Gr 9 Up—Torrey Grey (Beautystarz15) is a YouTube teen sensation. Her videos on fashion and shopping "hauls" have earned her articles in Teen Vogue and a league of online worshippers. Younger sister Miranda could not care less about beauty or fashion; her main interests lie with comics and superheros. While accompanying Torrey and a friend on a video shoot, Miranda is killed by a drunk driver while standing in the middle of a crosswalk. Sympathy for Torrey is quickly changed to blame when a video of an argument between Torrey and Miranda, recorded shortly before the accident, is posted. Moving from Denver to a small Texas town is culture shock for the main character; the fear of being discovered by the fashion-conscious popular crowd complicates friendship issues, as does being friendly with the ex-boyfriend of the most popular girl in school. Newspaper articles about the accident and aftermath and tips from Torrey on fashion introduce chapters. Thoughtful messages about regret and the price of fame are poignant without being heavy-handed. Day of the Dead customs are significant aspects of the story, which makes for a unique multicultural twist. The portrayal of the impact of a child's death on a family is authentic. The protagonist's pain and remorse are raw and deeply defined. She may not be immediately likable by some readers, but her journey through grief and her "new normal" will draw empathy. Although Torrey's story is atypical, common themes of fitting in, boy-girl relationships, and sisterhood are universal.—Jennifer Schultz, Fauquier County Public Library, Warrenton, VA

Product Details

Scholastic, Inc.
Publication date:
Sales rank:
Product dimensions:
5.40(w) x 8.30(h) x 1.10(d)
670L (what's this?)
Age Range:
12 - 17 Years

Meet the Author

Donna Cooner is the acclaimed author of Skinny and Can't Look Away. A Texas native and graduate of Texas A&M University, Donna currently lives in Fort Collins, Colorado with her husband, a cat named Stu, and two chocolate Labradors, Roxanne and Murphy. Follow @donnacooner on Twitter or visit her online at www.donnacooner.com.

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Can't Look Away 4.2 out of 5 based on 0 ratings. 5 reviews.
Anonymous More than 1 year ago
MissPrint More than 1 year ago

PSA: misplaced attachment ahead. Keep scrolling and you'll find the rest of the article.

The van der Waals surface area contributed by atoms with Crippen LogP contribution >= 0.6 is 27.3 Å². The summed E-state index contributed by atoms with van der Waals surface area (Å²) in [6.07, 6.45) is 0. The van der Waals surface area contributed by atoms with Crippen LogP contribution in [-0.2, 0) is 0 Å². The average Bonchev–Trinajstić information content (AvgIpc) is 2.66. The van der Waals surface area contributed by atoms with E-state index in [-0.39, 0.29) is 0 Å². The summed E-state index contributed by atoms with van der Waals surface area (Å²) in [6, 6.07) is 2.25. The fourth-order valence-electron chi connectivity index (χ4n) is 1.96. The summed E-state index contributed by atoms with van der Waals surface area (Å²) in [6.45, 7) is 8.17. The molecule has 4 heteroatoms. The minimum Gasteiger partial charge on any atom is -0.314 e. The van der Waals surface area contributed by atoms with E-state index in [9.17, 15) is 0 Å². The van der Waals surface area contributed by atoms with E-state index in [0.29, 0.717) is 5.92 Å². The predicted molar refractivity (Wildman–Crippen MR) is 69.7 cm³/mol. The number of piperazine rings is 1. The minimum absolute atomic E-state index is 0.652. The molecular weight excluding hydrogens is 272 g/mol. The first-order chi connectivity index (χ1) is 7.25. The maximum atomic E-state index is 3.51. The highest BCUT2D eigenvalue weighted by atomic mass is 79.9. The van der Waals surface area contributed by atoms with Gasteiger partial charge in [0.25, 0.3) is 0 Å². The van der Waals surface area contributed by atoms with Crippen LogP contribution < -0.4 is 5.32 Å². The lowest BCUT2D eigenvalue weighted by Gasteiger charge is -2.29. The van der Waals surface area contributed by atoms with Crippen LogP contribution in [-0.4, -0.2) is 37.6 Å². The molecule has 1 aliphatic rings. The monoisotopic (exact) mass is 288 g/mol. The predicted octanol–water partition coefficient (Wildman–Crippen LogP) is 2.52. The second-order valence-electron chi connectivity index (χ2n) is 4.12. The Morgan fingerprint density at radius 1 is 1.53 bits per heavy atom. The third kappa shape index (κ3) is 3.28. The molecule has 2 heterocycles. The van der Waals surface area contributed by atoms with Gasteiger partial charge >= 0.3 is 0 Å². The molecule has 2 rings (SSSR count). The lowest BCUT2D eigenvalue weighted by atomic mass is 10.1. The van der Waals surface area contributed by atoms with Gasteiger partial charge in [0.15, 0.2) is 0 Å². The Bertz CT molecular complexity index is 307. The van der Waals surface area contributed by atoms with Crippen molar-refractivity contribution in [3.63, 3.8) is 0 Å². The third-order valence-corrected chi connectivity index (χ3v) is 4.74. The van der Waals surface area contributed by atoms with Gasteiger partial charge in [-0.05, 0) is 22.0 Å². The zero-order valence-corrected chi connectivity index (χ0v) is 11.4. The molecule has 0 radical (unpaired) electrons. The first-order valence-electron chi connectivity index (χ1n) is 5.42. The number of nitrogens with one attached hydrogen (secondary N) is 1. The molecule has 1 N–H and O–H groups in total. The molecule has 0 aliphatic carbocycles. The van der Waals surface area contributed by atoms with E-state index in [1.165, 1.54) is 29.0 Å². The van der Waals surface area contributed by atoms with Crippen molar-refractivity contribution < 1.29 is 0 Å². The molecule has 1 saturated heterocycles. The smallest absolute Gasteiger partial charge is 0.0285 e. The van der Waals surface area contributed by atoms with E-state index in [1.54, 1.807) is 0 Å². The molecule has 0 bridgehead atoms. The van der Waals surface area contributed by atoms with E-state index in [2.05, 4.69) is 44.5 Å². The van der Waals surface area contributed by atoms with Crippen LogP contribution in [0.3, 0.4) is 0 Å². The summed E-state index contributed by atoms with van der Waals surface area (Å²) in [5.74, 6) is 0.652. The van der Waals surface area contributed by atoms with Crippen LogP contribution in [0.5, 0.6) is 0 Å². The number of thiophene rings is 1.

Torrey Grey has always wanted to be famous. But fame is a funny thing. You have to be famous for something. But that's okay because Torrey found her calling at fifteen. As a beauty vlogger, Torrey is a taste-maker and a style guru with fashion tips and makeup tutorials to share. Thousands of people know about Torrey and her vlog, which also means thousands of people know when Torrey's little sister Miranda is hit by a drunk driver. Now Torrey and her parents have moved from Colorado to Texas. All three of them are lost in their own grief. Torrey also has to deal with backlash from her fans as details of the fight Torrey and Miranda had before the accident leak. On top of bottling up her own guilt, Torrey also has to navigate a whole new high school. Smooth talking her way into the popular crowd and away from her chatty oddball cousin Raylene isn't going to be easy. Add to that staying away from the oh-so-cute and oh-so-unacceptable Luis Rivera, while listening to everything he has to tell her about El Dia de Los Muertos, Torrey is going to have her hands full in Can't Look Away (2014) by Donna Cooner. Can't Look Away is Cooner's second novel. It follows Skinny which is set in the same town--readers of both will recognize familiar characters. Conner offers a solid contemplation of fame in the modern age here as well as a moving story of grief and forgiveness. Luis and details about Dia de los Muertos customs add another dimension to this story and fit in well with the arc of Torrey dealing with her loss. Although Torrey has stumbling blocks throughout the story, her growth from beginning to end is obvious and largely satisfying. Torrey's early fixation on her relative celebrity is handled thoughtfully and emphasized with chapter titles and epigraphs quoted from Torrey's vlog. Similarly Torrey's worries over how viewers perceive her will ring true with anyone who's ever posted a vlog (or blog) online. Can't Look Away is at times melancholy but it is ultimately a satisfying story about family and the strength that can come from finding yourself. Possible Pairings: Now and Forever by Susane Colasanti, King of the Screwups by K. L. Going, Where I Belong by Gwendolyn Heasley, Drawing the Ocean by Carolyn MacCullough, This Song Will Save Your Life by Leila Sales, The Edge of Falling by Rebecca Serle, A Map of the Known World by Lisa Ann Sandell, Memoirs of a Teenage Amnesiac by Gabrielle Zevin *A copy of this book was provided by the publisher for review consideration*